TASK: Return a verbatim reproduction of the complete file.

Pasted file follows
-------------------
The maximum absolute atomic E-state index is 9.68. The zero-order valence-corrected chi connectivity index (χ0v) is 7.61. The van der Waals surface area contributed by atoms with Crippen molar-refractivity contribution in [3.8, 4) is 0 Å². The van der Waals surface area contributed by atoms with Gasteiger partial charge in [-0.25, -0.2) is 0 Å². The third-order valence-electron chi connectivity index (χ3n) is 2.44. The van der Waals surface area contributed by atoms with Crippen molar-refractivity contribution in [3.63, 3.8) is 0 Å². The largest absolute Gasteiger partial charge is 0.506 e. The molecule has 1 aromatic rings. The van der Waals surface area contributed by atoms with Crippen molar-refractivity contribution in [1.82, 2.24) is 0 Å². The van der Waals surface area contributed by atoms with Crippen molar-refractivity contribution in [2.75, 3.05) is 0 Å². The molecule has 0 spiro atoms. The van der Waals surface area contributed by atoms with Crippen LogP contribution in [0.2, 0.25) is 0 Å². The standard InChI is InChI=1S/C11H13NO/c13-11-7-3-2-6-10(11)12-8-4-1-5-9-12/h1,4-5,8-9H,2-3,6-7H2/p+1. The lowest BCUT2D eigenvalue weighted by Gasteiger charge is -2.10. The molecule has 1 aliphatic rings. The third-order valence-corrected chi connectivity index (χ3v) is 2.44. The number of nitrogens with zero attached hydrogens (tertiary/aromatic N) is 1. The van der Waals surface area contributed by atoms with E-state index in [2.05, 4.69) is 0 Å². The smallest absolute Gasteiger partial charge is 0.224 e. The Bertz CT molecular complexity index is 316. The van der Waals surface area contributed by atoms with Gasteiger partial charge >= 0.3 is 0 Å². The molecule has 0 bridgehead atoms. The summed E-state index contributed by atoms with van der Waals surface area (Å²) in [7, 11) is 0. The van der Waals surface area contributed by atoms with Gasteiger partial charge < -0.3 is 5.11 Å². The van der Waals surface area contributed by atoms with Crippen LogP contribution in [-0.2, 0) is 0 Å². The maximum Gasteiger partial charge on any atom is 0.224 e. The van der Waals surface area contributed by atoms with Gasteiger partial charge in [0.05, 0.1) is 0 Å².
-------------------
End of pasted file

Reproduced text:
The maximum absolute atomic E-state index is 9.68. The zero-order valence-corrected chi connectivity index (χ0v) is 7.61. The van der Waals surface area contributed by atoms with Crippen molar-refractivity contribution in [3.8, 4) is 0 Å². The van der Waals surface area contributed by atoms with Gasteiger partial charge in [-0.25, -0.2) is 0 Å². The third-order valence-electron chi connectivity index (χ3n) is 2.44. The van der Waals surface area contributed by atoms with Crippen molar-refractivity contribution in [3.63, 3.8) is 0 Å². The largest absolute Gasteiger partial charge is 0.506 e. The molecule has 1 aromatic rings. The van der Waals surface area contributed by atoms with Crippen molar-refractivity contribution in [1.82, 2.24) is 0 Å². The van der Waals surface area contributed by atoms with Crippen molar-refractivity contribution in [2.75, 3.05) is 0 Å². The molecule has 0 spiro atoms. The van der Waals surface area contributed by atoms with Crippen LogP contribution in [0.2, 0.25) is 0 Å². The standard InChI is InChI=1S/C11H13NO/c13-11-7-3-2-6-10(11)12-8-4-1-5-9-12/h1,4-5,8-9H,2-3,6-7H2/p+1. The lowest BCUT2D eigenvalue weighted by Gasteiger charge is -2.10. The molecule has 1 aliphatic rings. The third-order valence-corrected chi connectivity index (χ3v) is 2.44. The number of nitrogens with zero attached hydrogens (tertiary/aromatic N) is 1. The van der Waals surface area contributed by atoms with E-state index in [2.05, 4.69) is 0 Å². The smallest absolute Gasteiger partial charge is 0.224 e. The Bertz CT molecular complexity index is 316. The van der Waals surface area contributed by atoms with Gasteiger partial charge >= 0.3 is 0 Å². The molecule has 0 bridgehead atoms. The summed E-state index contributed by atoms with van der Waals surface area (Å²) in [7, 11) is 0. The van der Waals surface area contributed by atoms with Gasteiger partial charge < -0.3 is 5.11 Å². The van der Waals surface area contributed by atoms with Crippen LogP contribution in [-0.2, 0) is 0 Å². The maximum Gasteiger partial charge on any atom is 0.224 e. The van der Waals surface area contributed by atoms with Gasteiger partial charge in [0.05, 0.1) is 0 Å².